Highlights from the Bank of England financial stability report

The Bank of England recently published its bi-annual financial stability report for November 2012. As usual it contains some very interesting stuff. Let me highlight a few things.  The first thing I want to highlight is the graph below on bank capital requirements. It shows an interesting comparison, namely what the shortfall in bank capital looks like when capital is calculated in different  ways. It shows that the risk weights that result from banks’ internal rating-based models are significantly lower compared to those resulting from alternative measures for required capital. According to the BoE this could indicate that capital levels in the UK are currently overstated. Regulators in other EU countries should follow this lead (and publish their results).

Alternative measures of capital increases required

The second thing I want to highlight is the BoE view on equity issuance. I quote ‘Since the early stages of the financial crisis, large amounts of equity have been issued by banks. (…) This suggests low bank valuations are not of themselves an obstacle to issuing equity.’ The graph below substantiates this view. It contrasts with the line I’ve heard from other central banks, who regularly argue that banks can only recapitalize by withholding dividend or shedding assets. Of course, banks do not like issuing equity and would rather spare their stockholders. But from a social perspective issuing capital is the preferred way of recapitalizing.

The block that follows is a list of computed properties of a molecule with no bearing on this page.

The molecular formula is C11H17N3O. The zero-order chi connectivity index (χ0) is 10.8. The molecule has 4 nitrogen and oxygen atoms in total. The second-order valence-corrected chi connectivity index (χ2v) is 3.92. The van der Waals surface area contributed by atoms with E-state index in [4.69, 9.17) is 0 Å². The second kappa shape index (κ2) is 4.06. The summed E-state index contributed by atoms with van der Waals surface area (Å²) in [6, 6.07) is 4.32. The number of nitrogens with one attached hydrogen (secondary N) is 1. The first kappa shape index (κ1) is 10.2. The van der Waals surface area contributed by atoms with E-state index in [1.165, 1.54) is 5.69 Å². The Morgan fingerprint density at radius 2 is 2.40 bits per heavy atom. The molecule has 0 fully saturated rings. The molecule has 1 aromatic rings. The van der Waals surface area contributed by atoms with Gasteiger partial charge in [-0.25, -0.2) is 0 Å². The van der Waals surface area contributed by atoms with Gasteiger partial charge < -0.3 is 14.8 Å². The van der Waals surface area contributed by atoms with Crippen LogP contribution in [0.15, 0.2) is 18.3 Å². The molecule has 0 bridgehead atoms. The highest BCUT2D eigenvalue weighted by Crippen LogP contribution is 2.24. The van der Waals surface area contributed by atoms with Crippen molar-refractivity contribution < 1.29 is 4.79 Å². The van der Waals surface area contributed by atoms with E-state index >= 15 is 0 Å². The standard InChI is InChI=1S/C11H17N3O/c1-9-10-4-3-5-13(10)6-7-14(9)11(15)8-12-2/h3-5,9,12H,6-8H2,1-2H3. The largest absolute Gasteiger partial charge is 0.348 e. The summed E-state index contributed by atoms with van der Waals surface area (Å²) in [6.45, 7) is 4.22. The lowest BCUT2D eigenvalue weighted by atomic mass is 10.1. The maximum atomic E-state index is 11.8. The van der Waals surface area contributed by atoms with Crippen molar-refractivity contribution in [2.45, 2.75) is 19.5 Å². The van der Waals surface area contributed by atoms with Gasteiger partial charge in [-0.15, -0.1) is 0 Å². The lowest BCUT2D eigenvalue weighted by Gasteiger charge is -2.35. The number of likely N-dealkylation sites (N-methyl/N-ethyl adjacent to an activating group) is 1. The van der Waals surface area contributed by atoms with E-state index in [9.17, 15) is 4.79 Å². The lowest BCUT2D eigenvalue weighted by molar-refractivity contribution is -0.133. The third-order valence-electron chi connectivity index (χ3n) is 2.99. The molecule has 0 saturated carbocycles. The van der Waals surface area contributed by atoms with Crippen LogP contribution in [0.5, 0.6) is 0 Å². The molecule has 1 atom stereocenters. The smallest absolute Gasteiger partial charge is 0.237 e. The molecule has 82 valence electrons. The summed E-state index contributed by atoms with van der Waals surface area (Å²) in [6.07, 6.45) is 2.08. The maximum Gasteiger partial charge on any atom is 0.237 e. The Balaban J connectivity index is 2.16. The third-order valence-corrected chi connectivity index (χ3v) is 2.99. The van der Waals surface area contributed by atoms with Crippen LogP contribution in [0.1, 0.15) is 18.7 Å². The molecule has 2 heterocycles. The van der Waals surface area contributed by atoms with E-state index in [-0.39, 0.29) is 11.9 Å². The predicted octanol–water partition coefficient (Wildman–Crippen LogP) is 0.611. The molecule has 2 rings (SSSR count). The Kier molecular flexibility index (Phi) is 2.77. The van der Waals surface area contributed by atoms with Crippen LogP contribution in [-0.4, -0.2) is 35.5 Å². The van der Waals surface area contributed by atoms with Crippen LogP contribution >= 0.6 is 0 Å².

equity issuance banks since 2008

The third thing I want to highlight is the graph below on Greece. It shows the projection of development of Greek GDP at different stages in the eurocrisis. Note that these projections are consistently over-optimistic.  Based on this graph, you may guess what the answer will be to the question: ‘Will we need further debt reductions for Greece?’.



Why worry about the optimal level of bank capital ratio if 20 percent is good enough?

The most relevant economic studies do not necessarily coincide with those published in top economic journals. It is easy to miss a great study. This paper by the Sverigse Riksbank is a point in case. It was released in december 2011 and I only saw it yesterday. It tries to answer a crucial question I’ve discussed on this blog here and here (in Dutch) – how much bank capital is optimal from a welfare point of view. The answer:  somewhere between 10 and 17 percent. This is in line with previous studies that try to tackle this nasty question, as shown in the table below.

But what is really interesting is the following graph. It shows the effect on gdp of an increase in capital ratios for the various studies, starting from an initial level of 6 percent.  Clearly, when capital ratios are too low the benefits of increasing them is very large: the curve increases steeply for low capital ratios. Remarkably,  however, it flattens out when capital ratios reach the optimal level. This implies that the costs of setting the capital ratio too high (i.e. at 20 percent if 15 percent is optimal)  are much smaller than the costs of setting the capital ratios too low (i.e. at 10 percent instead of 15 percent).

Let me put this differently. In all studies considered here, bluntly setting the capital ratio at 20 percent results in only a very minor loss relative too choosing the optimal level, wheras it results in a significant benefit when compared to the initial level of 6 percent. So why worry about the optimal level of bank capital if you can just set it at 20 percent?